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“The impossible has now become possible.”

Researchers at IBM and Cornell University published research in this week’s Science magazine purporting to have invented a new kind of computer chip that mimics the human brain.

“The novel chips could revolutionize efforts in everything from helping computers and robots sense their environment to offering new tools to help blind people navigate their surroundings,” reads Science’s summary of the findings.

The difference between this new chip and older, conventional chips is that the latter, for the most part, are only able to make one computation at a time—rendering more complex actions (like anything involving language) essentially impossible.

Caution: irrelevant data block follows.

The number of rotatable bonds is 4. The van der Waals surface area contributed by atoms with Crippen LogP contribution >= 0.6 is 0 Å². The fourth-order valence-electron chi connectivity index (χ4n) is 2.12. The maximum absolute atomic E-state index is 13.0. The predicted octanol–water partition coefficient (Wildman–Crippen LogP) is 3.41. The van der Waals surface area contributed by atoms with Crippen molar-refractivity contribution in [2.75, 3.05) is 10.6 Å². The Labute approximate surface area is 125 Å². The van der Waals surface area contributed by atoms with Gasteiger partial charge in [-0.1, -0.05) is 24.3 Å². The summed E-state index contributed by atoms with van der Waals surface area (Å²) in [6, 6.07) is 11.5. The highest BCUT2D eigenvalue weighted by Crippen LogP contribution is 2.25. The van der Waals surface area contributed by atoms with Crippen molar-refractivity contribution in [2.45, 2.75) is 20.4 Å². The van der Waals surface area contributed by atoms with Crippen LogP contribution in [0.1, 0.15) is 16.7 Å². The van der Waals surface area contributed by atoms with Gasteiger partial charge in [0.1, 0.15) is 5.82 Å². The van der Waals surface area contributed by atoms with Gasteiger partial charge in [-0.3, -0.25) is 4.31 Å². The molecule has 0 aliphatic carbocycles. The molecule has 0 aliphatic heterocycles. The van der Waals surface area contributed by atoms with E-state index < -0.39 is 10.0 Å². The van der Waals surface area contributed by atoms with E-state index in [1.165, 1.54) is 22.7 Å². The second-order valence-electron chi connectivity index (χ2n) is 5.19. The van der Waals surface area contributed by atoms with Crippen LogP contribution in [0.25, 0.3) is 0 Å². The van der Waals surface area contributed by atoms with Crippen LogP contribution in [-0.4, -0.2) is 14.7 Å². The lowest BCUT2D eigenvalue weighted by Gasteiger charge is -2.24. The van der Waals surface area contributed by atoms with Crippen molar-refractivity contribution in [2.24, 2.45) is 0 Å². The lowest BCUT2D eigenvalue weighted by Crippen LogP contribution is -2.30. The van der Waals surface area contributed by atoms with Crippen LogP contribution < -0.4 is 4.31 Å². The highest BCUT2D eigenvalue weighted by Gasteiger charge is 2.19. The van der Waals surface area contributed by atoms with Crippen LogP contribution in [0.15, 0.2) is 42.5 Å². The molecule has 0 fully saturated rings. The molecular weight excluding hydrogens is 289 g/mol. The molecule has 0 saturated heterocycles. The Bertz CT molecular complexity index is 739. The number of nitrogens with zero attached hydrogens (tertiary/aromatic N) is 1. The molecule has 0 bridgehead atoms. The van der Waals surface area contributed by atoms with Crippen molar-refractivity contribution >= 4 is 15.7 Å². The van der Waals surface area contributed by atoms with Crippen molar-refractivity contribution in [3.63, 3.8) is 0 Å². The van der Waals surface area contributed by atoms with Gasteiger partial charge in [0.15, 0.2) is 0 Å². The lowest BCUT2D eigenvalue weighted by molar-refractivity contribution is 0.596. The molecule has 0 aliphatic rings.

“The impossible has now become possible.” IBM’s Dharmendra Modha told CNN. “We hope the possible will someday become real." CNN reports that the 10-year long, 200-person project received $53 million in from DARPA.

The new chip contains 5.4 billion transistors “wired to emulate a brain with 1 million ‘neurons’ that talk to each other via 256 million ‘synapses,’” the summary describes.

“It's a supercomputer the size of postage stamp, the weight of a feather, and runs on the power of a hearing-aid," said Modha. "It's a genuinely radical innovation.”

H/T CNN | Image via Neil Conway/Flickr (CC BY 2.0)

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